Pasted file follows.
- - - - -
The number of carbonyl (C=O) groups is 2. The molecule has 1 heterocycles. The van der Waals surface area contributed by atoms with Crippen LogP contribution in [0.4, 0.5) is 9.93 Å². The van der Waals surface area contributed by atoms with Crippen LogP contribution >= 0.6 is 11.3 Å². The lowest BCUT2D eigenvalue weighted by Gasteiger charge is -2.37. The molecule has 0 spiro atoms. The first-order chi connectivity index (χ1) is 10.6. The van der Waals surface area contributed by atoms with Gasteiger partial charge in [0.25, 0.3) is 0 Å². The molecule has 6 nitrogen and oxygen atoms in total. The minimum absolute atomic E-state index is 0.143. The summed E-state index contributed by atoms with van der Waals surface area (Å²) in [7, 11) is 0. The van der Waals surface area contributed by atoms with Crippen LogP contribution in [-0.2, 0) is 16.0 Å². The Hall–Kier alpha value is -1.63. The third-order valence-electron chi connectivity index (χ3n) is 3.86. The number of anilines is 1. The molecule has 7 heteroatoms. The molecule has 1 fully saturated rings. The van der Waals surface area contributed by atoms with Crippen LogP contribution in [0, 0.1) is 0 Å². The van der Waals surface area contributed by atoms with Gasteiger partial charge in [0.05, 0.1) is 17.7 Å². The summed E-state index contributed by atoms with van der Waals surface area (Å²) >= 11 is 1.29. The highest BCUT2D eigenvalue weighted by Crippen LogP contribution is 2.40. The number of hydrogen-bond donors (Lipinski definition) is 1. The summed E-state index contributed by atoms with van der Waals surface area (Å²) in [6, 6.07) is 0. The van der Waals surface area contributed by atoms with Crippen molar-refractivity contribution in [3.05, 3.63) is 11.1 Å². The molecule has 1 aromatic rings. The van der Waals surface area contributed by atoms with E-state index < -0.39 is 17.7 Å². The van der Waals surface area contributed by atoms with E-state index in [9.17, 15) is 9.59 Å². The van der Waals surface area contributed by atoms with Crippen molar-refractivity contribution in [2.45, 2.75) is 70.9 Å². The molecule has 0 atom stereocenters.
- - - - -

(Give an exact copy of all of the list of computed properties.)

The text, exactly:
The number of carbonyl (C=O) groups is 2. The molecule has 1 heterocycles. The van der Waals surface area contributed by atoms with Crippen LogP contribution in [0.4, 0.5) is 9.93 Å². The van der Waals surface area contributed by atoms with Crippen LogP contribution >= 0.6 is 11.3 Å². The lowest BCUT2D eigenvalue weighted by Gasteiger charge is -2.37. The molecule has 0 spiro atoms. The first-order chi connectivity index (χ1) is 10.6. The van der Waals surface area contributed by atoms with Gasteiger partial charge in [0.25, 0.3) is 0 Å². The molecule has 6 nitrogen and oxygen atoms in total. The minimum absolute atomic E-state index is 0.143. The summed E-state index contributed by atoms with van der Waals surface area (Å²) in [7, 11) is 0. The van der Waals surface area contributed by atoms with Crippen LogP contribution in [-0.2, 0) is 16.0 Å². The Hall–Kier alpha value is -1.63. The third-order valence-electron chi connectivity index (χ3n) is 3.86. The number of anilines is 1. The molecule has 7 heteroatoms. The molecule has 1 fully saturated rings. The van der Waals surface area contributed by atoms with Crippen LogP contribution in [0, 0.1) is 0 Å². The van der Waals surface area contributed by atoms with Gasteiger partial charge in [0.05, 0.1) is 17.7 Å². The summed E-state index contributed by atoms with van der Waals surface area (Å²) >= 11 is 1.29. The highest BCUT2D eigenvalue weighted by Crippen LogP contribution is 2.40. The number of hydrogen-bond donors (Lipinski definition) is 1. The summed E-state index contributed by atoms with van der Waals surface area (Å²) in [6, 6.07) is 0. The van der Waals surface area contributed by atoms with Crippen molar-refractivity contribution in [3.05, 3.63) is 11.1 Å². The molecule has 1 aromatic rings. The van der Waals surface area contributed by atoms with E-state index < -0.39 is 17.7 Å². The van der Waals surface area contributed by atoms with E-state index in [9.17, 15) is 9.59 Å². The van der Waals surface area contributed by atoms with Crippen molar-refractivity contribution in [2.45, 2.75) is 70.9 Å². The molecule has 0 atom stereocenters.